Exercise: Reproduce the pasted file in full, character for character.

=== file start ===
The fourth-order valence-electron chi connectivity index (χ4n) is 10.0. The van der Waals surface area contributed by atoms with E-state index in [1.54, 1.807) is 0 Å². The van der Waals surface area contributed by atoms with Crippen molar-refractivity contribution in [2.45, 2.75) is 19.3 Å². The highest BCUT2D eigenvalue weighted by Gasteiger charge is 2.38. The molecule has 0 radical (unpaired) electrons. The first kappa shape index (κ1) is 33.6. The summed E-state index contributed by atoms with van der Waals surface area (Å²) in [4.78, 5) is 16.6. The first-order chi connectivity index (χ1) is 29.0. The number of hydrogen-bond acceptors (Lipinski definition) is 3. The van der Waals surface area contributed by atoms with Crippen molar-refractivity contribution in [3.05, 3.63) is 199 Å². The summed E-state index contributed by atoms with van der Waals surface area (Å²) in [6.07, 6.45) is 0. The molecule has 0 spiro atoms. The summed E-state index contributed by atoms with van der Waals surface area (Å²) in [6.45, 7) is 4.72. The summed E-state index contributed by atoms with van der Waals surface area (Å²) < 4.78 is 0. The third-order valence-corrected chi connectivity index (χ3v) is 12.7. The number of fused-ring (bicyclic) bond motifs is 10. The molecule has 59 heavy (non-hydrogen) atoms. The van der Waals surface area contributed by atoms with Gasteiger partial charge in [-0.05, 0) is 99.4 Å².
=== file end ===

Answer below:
The fourth-order valence-electron chi connectivity index (χ4n) is 10.0. The van der Waals surface area contributed by atoms with E-state index in [1.54, 1.807) is 0 Å². The van der Waals surface area contributed by atoms with Crippen molar-refractivity contribution in [2.45, 2.75) is 19.3 Å². The highest BCUT2D eigenvalue weighted by Gasteiger charge is 2.38. The molecule has 0 radical (unpaired) electrons. The first kappa shape index (κ1) is 33.6. The summed E-state index contributed by atoms with van der Waals surface area (Å²) in [4.78, 5) is 16.6. The first-order chi connectivity index (χ1) is 29.0. The number of hydrogen-bond acceptors (Lipinski definition) is 3. The van der Waals surface area contributed by atoms with Crippen molar-refractivity contribution in [3.05, 3.63) is 199 Å². The summed E-state index contributed by atoms with van der Waals surface area (Å²) in [6.07, 6.45) is 0. The molecule has 0 spiro atoms. The summed E-state index contributed by atoms with van der Waals surface area (Å²) in [6.45, 7) is 4.72. The summed E-state index contributed by atoms with van der Waals surface area (Å²) < 4.78 is 0. The third-order valence-corrected chi connectivity index (χ3v) is 12.7. The number of fused-ring (bicyclic) bond motifs is 10. The molecule has 59 heavy (non-hydrogen) atoms. The van der Waals surface area contributed by atoms with Gasteiger partial charge in [-0.05, 0) is 99.4 Å².